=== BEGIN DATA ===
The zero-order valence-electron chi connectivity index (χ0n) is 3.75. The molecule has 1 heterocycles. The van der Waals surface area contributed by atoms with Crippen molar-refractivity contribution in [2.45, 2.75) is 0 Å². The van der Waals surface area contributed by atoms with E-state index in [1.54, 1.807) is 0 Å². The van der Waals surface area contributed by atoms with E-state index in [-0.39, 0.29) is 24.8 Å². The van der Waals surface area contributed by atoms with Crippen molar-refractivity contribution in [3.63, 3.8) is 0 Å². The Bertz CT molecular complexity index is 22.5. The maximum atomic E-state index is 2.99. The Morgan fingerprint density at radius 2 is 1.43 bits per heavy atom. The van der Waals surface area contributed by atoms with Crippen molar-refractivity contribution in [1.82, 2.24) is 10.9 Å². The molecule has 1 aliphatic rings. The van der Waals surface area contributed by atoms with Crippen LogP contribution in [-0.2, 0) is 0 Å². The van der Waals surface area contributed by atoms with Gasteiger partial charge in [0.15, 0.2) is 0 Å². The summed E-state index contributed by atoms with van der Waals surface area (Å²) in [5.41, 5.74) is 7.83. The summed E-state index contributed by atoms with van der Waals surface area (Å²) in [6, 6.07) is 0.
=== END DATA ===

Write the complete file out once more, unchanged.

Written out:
The zero-order valence-electron chi connectivity index (χ0n) is 3.75. The molecule has 1 heterocycles. The van der Waals surface area contributed by atoms with Crippen molar-refractivity contribution in [2.45, 2.75) is 0 Å². The van der Waals surface area contributed by atoms with E-state index in [1.54, 1.807) is 0 Å². The van der Waals surface area contributed by atoms with E-state index in [-0.39, 0.29) is 24.8 Å². The van der Waals surface area contributed by atoms with Crippen molar-refractivity contribution in [3.63, 3.8) is 0 Å². The Bertz CT molecular complexity index is 22.5. The maximum atomic E-state index is 2.99. The Morgan fingerprint density at radius 2 is 1.43 bits per heavy atom. The van der Waals surface area contributed by atoms with Crippen molar-refractivity contribution in [1.82, 2.24) is 10.9 Å². The molecule has 1 aliphatic rings. The van der Waals surface area contributed by atoms with Crippen LogP contribution in [-0.2, 0) is 0 Å². The van der Waals surface area contributed by atoms with Gasteiger partial charge in [0.15, 0.2) is 0 Å². The summed E-state index contributed by atoms with van der Waals surface area (Å²) in [5.41, 5.74) is 7.83. The summed E-state index contributed by atoms with van der Waals surface area (Å²) in [6, 6.07) is 0.